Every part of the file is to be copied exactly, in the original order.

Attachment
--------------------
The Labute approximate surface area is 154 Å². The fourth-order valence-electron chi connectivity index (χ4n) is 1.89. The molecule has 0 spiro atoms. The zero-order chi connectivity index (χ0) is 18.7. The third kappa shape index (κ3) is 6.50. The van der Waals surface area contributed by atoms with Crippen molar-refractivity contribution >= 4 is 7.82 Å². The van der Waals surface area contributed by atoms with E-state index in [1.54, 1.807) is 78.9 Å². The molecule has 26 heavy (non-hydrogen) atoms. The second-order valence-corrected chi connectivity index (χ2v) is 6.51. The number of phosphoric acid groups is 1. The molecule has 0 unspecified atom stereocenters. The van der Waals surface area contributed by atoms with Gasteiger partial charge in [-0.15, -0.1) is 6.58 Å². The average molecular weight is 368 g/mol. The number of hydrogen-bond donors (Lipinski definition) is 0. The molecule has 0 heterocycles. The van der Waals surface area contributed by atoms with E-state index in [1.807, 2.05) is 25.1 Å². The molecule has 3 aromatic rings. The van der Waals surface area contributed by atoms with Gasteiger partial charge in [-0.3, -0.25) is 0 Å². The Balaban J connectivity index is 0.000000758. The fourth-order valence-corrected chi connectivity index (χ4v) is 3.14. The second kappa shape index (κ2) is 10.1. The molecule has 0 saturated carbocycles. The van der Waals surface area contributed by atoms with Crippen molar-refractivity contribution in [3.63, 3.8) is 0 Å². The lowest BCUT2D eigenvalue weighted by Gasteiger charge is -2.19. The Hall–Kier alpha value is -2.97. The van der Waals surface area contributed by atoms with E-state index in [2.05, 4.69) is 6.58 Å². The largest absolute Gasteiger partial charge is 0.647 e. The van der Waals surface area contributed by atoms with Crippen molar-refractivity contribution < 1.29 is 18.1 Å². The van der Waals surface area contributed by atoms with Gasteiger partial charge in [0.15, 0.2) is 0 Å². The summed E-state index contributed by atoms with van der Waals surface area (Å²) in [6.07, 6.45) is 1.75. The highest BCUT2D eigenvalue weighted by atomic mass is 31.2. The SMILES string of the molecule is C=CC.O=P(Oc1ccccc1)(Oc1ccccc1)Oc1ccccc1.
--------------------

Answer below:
The Labute approximate surface area is 154 Å². The fourth-order valence-electron chi connectivity index (χ4n) is 1.89. The molecule has 0 spiro atoms. The zero-order chi connectivity index (χ0) is 18.7. The third kappa shape index (κ3) is 6.50. The van der Waals surface area contributed by atoms with Crippen molar-refractivity contribution >= 4 is 7.82 Å². The van der Waals surface area contributed by atoms with E-state index in [1.54, 1.807) is 78.9 Å². The molecule has 26 heavy (non-hydrogen) atoms. The second-order valence-corrected chi connectivity index (χ2v) is 6.51. The number of phosphoric acid groups is 1. The molecule has 0 unspecified atom stereocenters. The van der Waals surface area contributed by atoms with Gasteiger partial charge in [-0.15, -0.1) is 6.58 Å². The average molecular weight is 368 g/mol. The number of hydrogen-bond donors (Lipinski definition) is 0. The molecule has 0 heterocycles. The van der Waals surface area contributed by atoms with E-state index in [1.807, 2.05) is 25.1 Å². The molecule has 3 aromatic rings. The van der Waals surface area contributed by atoms with Gasteiger partial charge in [-0.3, -0.25) is 0 Å². The Balaban J connectivity index is 0.000000758. The fourth-order valence-corrected chi connectivity index (χ4v) is 3.14. The second kappa shape index (κ2) is 10.1. The molecule has 0 saturated carbocycles. The van der Waals surface area contributed by atoms with Crippen molar-refractivity contribution in [3.63, 3.8) is 0 Å². The lowest BCUT2D eigenvalue weighted by Gasteiger charge is -2.19. The Hall–Kier alpha value is -2.97. The van der Waals surface area contributed by atoms with E-state index in [2.05, 4.69) is 6.58 Å². The largest absolute Gasteiger partial charge is 0.647 e. The van der Waals surface area contributed by atoms with Crippen molar-refractivity contribution < 1.29 is 18.1 Å². The van der Waals surface area contributed by atoms with Gasteiger partial charge in [0.15, 0.2) is 0 Å². The summed E-state index contributed by atoms with van der Waals surface area (Å²) in [6.07, 6.45) is 1.75. The highest BCUT2D eigenvalue weighted by atomic mass is 31.2. The SMILES string of the molecule is C=CC.O=P(Oc1ccccc1)(Oc1ccccc1)Oc1ccccc1.